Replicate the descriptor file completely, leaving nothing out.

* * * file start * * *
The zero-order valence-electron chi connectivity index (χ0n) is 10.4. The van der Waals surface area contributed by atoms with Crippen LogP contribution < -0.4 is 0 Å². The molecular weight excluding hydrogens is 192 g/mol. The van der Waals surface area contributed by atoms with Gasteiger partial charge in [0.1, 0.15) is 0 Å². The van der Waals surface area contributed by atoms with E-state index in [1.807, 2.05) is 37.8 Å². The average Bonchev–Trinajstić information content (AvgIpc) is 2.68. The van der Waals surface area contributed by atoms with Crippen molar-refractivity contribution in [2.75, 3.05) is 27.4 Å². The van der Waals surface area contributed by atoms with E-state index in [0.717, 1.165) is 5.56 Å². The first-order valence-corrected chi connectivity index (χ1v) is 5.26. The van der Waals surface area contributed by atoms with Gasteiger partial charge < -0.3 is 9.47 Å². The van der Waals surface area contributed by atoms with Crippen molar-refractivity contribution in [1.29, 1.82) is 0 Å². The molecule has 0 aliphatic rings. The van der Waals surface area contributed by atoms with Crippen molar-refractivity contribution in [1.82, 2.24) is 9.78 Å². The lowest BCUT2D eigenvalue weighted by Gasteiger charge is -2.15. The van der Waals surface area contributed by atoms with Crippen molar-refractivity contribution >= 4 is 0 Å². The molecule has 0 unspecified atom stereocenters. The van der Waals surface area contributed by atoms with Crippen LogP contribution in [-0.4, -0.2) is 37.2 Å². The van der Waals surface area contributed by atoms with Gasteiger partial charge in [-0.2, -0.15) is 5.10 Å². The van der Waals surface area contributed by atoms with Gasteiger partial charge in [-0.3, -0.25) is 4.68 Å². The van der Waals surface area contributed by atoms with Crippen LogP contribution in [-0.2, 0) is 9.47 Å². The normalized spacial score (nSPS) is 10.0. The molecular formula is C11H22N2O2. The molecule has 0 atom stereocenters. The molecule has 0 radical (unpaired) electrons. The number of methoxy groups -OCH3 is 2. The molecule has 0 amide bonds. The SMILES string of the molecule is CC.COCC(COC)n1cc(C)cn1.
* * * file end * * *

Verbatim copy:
The zero-order valence-electron chi connectivity index (χ0n) is 10.4. The van der Waals surface area contributed by atoms with Crippen LogP contribution < -0.4 is 0 Å². The molecular weight excluding hydrogens is 192 g/mol. The van der Waals surface area contributed by atoms with Gasteiger partial charge in [0.1, 0.15) is 0 Å². The van der Waals surface area contributed by atoms with E-state index in [1.807, 2.05) is 37.8 Å². The average Bonchev–Trinajstić information content (AvgIpc) is 2.68. The van der Waals surface area contributed by atoms with Crippen molar-refractivity contribution in [2.75, 3.05) is 27.4 Å². The van der Waals surface area contributed by atoms with E-state index in [0.717, 1.165) is 5.56 Å². The first-order valence-corrected chi connectivity index (χ1v) is 5.26. The van der Waals surface area contributed by atoms with Gasteiger partial charge < -0.3 is 9.47 Å². The van der Waals surface area contributed by atoms with Crippen molar-refractivity contribution in [1.29, 1.82) is 0 Å². The molecule has 0 aliphatic rings. The van der Waals surface area contributed by atoms with Crippen molar-refractivity contribution in [1.82, 2.24) is 9.78 Å². The lowest BCUT2D eigenvalue weighted by Gasteiger charge is -2.15. The van der Waals surface area contributed by atoms with Crippen molar-refractivity contribution >= 4 is 0 Å². The molecule has 0 unspecified atom stereocenters. The van der Waals surface area contributed by atoms with Crippen LogP contribution in [-0.4, -0.2) is 37.2 Å². The van der Waals surface area contributed by atoms with Gasteiger partial charge in [-0.2, -0.15) is 5.10 Å². The van der Waals surface area contributed by atoms with Gasteiger partial charge in [-0.3, -0.25) is 4.68 Å². The van der Waals surface area contributed by atoms with Crippen LogP contribution in [-0.2, 0) is 9.47 Å². The normalized spacial score (nSPS) is 10.0. The molecular formula is C11H22N2O2. The molecule has 0 atom stereocenters. The molecule has 0 radical (unpaired) electrons. The number of methoxy groups -OCH3 is 2. The molecule has 0 amide bonds. The SMILES string of the molecule is CC.COCC(COC)n1cc(C)cn1.